Dural sat outside the council's hut, careful not to betray his anxiety, lest the mobs take it as a sign of guilt, and render justice before the council had heard his avatar. He let his gaze roam over the crowd, picking out the flush of alcohol and anger on many a cheek. He suppressed the shudder of revulsion which threatened his composure. To let these northern dogs know how revolting he found their debaucheries would spell his doom.
He lowered his eyes from the crowd's angry scrutiny to the small wooden charm the child had returned to him. What had the child's action meant, coming, as it did, just before his entry into the council room. He wished that he could talk to the little girl who now, hopefully, pleaded his case before the council.
The ironwood figure was one of thousands which Dural had carved over the years to keep his hands busy on the long roads. He had been struck by the girl's resemblance to the figure, or possibly the figure's to the girl, when he caught her admiring it. He had been puzzled by her expression when he first interrupted her thievery. It had not been a look of wonder, not surprising, he was, after all, only an amateur, an artisan only between shows at the restaurants and, in the north, the taverns. The child had looked like nothing so much as a bird caught in the eyes of a snake.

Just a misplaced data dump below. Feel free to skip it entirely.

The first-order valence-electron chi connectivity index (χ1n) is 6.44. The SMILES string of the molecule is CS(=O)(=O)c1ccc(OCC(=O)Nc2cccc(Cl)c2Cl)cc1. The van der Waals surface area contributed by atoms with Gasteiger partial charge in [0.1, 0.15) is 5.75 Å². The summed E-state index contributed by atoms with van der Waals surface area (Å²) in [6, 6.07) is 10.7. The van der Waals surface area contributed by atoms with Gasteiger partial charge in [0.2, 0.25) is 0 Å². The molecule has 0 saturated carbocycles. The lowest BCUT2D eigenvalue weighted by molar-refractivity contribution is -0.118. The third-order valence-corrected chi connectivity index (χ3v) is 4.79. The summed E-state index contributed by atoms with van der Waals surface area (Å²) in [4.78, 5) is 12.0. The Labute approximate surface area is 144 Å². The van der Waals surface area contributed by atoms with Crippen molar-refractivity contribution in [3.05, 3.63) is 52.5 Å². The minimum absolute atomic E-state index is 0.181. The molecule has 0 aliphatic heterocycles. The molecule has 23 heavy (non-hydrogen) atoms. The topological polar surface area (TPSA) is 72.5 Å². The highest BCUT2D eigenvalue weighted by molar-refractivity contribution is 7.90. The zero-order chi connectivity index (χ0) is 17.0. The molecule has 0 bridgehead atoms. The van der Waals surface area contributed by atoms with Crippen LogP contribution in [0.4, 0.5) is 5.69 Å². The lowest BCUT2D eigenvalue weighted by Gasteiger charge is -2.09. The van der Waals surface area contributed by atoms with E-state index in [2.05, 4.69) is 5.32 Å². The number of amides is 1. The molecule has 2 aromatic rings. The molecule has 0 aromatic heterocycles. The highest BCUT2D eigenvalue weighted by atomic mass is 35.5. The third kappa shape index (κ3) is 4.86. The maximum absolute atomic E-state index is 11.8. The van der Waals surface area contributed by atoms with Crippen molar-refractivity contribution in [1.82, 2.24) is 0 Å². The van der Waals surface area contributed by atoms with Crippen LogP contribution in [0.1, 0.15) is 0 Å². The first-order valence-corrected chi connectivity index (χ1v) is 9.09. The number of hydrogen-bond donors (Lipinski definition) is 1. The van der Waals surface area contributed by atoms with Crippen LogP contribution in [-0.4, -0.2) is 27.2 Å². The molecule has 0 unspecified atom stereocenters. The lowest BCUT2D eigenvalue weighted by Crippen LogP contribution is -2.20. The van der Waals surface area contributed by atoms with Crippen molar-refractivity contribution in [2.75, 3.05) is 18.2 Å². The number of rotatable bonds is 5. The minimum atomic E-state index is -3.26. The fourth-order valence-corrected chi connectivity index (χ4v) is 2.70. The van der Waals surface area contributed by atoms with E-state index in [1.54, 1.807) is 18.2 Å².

Dural set the figure on the ground, a small piece of wood, no more than a finger's length, yet enough apparently that the rental of it for a day had bought him his life. He drew out his pouch, slowly, so as to avoid a spear executing justice and himself. He emptied the pouch on the ground, exposing to the eyes of the mob his most prized carvings, thinking possibly to buy safe passage from the village with his wealth.
The mob surged. As one creature, they fled the central square, some screaming in terror. Dural found himself alone, with nothing to prevent his escape from the town. The councillors continued their deliberations as Dural scooped his carvings back into the pouch, and fled the town, not being willing to wait for the verdict they would hand down. He left only one of the small figures, that of the little girl, not willing to be indebted to her, even if her services were never needed.
To this day, in that Northern village, there are stories told around the campfire of the man who kept souls in his pocket, and the girl who won freedom by her kindness to a stranger.
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This work is Copyright (c) Mike Fletcher 1992